What is smoke testing?
Smoke testing is a reliable sewer pipe testing method to indicate any fractured or collapsing segments, misaligned joints, missing cleanout caps or any illegal connections that are tied to the mainline collection system. These problem areas contribute to stormwater inflow and infiltration (I & I) in the sewer system. The combined flow between stormwater, groundwater, and sanitary wastewater can cause hydraulic and bio metabolic issues in the collection and treatment network. By maintaining the correct structural integrity, customers receive quality service and a reliable sanitary collection system.
How do I verify that the personnel are Cranberry Township Employees?
All employed staff carry a Cranberry Township ID badge and drive appropriately labeled white vehicles.
How will I be informed, if a smoke test will be performed at my residence?
- A letter will be sent to all residents included in smoke testing.
- Residences will be tagged with a door-hanger several days prior to the event.
- You will receive a robotic phone call on the day before the test.
To conduct the test:
- Sewer and water staff seclude a particular portion of the sewer mainline pipe, sealing off the ends with plugs.
- The smoking machine is placed in a manhole, within the secluded section and begins blowing non-toxic, non-odorless smoke [MM2] into the lines using a small fan.
- Sewer and water employees walk along the test section, having a clear view of each residence, to spot any visual signs of smoke.
- If your home plumbing is adequate and the wastewater traps are full, no smoke should be released inside of your home. However, if smoke is spotted, our staff will document the source and nature of the problem and you will be notified.
- As a customer, you responsibility is limited to issues identified in the sewer lateral line or interior plumbing. The lateral line [MM3] is considered as the privately owned pipeline, connecting the residence to the main line sanitary sewer.
- All mainline issues will be handled by Cranberry Township.
How do I prepare for a smoke test?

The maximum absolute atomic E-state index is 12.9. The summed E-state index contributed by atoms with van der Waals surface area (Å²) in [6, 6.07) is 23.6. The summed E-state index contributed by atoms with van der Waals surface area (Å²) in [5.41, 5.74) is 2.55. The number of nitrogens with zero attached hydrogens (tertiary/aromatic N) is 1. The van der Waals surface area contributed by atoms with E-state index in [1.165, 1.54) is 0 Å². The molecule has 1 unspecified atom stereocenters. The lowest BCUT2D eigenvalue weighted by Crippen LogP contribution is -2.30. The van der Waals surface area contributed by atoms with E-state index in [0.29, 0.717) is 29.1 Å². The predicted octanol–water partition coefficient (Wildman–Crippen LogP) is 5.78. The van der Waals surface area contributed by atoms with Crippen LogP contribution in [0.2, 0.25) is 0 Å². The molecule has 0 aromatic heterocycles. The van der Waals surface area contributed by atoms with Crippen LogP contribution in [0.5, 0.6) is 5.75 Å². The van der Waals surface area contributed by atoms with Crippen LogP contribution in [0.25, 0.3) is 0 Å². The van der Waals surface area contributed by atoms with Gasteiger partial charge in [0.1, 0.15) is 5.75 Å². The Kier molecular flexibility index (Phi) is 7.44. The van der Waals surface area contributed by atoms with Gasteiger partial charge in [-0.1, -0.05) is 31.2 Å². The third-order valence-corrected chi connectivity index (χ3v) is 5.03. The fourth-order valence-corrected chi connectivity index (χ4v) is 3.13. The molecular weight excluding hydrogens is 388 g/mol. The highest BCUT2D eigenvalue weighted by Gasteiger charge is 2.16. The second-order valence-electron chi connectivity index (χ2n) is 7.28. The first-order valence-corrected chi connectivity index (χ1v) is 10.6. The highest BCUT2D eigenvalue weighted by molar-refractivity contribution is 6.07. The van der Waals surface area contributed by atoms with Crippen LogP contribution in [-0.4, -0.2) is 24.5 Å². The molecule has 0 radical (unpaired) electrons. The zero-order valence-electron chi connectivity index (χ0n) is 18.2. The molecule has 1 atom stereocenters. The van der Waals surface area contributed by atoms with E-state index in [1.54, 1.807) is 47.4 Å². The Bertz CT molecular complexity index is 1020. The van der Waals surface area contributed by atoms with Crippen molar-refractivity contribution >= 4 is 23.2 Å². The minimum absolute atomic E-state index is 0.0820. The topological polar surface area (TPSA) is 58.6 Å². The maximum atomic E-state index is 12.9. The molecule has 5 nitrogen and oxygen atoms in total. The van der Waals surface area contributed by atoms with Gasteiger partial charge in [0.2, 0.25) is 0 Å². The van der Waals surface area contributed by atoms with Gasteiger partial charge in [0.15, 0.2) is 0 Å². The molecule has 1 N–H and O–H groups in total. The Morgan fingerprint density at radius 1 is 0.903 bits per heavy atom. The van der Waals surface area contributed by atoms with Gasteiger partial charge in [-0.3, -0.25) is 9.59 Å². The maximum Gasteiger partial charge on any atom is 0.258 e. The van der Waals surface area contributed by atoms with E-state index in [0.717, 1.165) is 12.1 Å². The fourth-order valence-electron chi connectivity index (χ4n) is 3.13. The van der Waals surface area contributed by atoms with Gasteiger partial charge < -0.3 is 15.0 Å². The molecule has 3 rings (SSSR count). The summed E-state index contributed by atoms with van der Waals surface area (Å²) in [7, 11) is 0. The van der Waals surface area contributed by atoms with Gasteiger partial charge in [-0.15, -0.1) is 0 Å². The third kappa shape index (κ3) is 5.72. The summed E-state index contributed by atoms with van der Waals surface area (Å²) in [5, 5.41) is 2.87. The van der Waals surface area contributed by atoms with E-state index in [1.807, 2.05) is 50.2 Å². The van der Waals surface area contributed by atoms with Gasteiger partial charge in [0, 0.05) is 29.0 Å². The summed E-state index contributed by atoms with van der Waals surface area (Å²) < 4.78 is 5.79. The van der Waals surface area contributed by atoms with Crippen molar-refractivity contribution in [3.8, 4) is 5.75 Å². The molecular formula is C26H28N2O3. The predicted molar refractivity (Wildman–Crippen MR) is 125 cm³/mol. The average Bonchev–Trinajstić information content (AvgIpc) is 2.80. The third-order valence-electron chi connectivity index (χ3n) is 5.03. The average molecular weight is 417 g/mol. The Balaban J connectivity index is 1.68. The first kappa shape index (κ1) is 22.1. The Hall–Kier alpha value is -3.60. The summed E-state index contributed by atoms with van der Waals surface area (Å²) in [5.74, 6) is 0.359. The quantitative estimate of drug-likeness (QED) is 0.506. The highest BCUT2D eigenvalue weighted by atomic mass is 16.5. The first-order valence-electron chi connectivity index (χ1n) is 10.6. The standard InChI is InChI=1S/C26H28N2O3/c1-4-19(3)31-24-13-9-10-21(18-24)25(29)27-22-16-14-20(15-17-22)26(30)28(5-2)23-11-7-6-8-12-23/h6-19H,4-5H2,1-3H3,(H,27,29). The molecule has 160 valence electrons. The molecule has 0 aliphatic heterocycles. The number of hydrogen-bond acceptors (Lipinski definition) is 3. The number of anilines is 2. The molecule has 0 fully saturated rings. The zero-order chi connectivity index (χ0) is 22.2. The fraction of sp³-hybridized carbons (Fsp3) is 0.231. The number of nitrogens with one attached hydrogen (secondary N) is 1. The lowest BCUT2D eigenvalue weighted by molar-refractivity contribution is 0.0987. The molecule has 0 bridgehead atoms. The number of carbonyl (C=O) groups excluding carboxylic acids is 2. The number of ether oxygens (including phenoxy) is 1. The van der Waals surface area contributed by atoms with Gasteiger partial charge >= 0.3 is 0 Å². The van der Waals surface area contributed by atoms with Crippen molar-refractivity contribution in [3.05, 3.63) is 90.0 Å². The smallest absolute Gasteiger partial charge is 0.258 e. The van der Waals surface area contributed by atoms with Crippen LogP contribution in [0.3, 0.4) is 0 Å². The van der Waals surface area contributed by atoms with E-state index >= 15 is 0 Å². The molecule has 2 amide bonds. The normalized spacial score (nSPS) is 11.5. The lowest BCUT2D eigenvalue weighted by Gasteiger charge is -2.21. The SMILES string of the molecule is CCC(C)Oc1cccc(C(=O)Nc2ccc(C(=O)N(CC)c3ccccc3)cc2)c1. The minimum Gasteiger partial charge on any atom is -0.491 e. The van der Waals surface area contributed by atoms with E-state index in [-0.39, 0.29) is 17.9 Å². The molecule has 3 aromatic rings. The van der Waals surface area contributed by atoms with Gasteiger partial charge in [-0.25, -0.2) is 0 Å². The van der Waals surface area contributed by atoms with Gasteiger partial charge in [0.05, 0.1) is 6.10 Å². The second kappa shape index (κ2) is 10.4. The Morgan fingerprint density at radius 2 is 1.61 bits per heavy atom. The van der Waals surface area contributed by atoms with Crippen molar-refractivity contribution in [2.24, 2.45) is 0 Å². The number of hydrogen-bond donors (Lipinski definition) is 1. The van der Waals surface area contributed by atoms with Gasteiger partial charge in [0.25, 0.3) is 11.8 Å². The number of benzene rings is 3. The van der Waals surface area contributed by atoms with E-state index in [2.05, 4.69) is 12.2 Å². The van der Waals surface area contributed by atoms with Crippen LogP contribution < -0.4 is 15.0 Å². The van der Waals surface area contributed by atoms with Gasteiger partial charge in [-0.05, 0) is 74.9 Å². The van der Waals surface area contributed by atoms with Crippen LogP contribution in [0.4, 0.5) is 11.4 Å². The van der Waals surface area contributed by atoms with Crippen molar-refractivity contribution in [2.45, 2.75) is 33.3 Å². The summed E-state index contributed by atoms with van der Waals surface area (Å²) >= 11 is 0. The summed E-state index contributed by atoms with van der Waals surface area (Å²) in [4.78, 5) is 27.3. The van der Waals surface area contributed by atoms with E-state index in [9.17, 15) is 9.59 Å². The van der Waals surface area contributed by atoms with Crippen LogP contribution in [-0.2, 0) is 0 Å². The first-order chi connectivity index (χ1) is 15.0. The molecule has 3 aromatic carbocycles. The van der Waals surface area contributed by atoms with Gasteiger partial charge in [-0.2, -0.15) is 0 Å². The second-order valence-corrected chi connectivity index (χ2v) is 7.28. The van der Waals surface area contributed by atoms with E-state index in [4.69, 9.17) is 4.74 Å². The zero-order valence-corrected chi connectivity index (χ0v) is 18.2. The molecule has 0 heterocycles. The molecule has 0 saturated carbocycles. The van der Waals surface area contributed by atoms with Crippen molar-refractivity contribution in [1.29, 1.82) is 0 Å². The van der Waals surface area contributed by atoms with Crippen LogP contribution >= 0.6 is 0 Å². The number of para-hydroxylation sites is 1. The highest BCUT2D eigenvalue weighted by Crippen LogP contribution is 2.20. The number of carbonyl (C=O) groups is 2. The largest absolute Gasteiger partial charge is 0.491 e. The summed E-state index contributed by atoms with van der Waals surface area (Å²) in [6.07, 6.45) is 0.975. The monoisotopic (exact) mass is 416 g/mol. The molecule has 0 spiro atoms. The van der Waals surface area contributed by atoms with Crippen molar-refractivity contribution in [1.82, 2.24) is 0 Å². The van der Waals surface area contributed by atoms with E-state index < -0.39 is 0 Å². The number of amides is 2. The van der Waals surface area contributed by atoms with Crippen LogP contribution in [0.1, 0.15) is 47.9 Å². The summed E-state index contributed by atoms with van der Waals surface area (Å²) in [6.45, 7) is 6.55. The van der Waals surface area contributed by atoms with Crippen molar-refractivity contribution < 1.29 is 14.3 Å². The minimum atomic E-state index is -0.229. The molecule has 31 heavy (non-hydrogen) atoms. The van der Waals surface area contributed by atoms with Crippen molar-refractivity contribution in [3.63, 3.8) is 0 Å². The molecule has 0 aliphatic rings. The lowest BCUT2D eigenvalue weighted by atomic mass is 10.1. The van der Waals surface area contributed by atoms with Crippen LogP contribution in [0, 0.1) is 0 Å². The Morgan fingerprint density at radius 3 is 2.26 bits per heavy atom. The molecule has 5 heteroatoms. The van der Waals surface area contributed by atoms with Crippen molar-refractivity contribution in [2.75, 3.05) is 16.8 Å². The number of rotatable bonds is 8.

- We recommend that you run water into all drains within your home, filling the wastewater traps and preventing smoke from entering your home.
- You do not need to be home for the test to take place.
- The non-toxic smoke will not harm your pets if it does enter your home.
What should I do if smoke enters my home?
- If smoke enters the home, do not panic.
- Inform a sewer and water employee of the location of the smoke.
- Open the windows and/or doors to ventilate the area and vacate the home. We ask that you vacate the premises due to the chance that there is an unrelated house fire.
- Smoke will dissipate on its own.
- Smoke is not hazardous.
What is considered an illegal connection?
All stormwater or groundwater connections that tie into the sanitary collection system are considered illegal per Cranberry Township’s Code of Ordinance Opens a New Window. . Examples are not limited to:
- Downspout Connections
- Outdoor Drains
- French Drains
- Sump Pumps
Questions and Concerns
Is the smoke harmful? The smoke is non-toxic, non carcinogenic, non corrosive, leaves no residue, and creates no fire hazard.
Should I be home during the testing? You do not need to be home when the testing is occurring. Field staff will monitor the test from outside the home and take notes where needed. All pets are safe to stay in doors when the procedure is taking place.
Can the smoke testing activate the smoke alarms? Yes, smoke alarms may be activated during smoke testing. If possible, open windows and/or doors for ventilation.
What should I do if smoke gets into the house? Open windows to allow ventilation and note the location of the smoke emission. Exit the building and notify Township smoke testing personnel in the area.
Why do you recommend evacuating the building? As precautionary measure you are to evacuate the building if you witness smoke indoors in the rare case that there is a fire occurring at the same time that the smoke test is active.
How long will the testing take? Smoke testing usually takes between a half hour to one hour to complete. Expect that field staff may be testing other parts of your neighborhood throughout the day.
Where does the smoke appear? Smoke may be seen coming from roof vents, downspouts, building foundations, manhole covers or sewer cleanouts.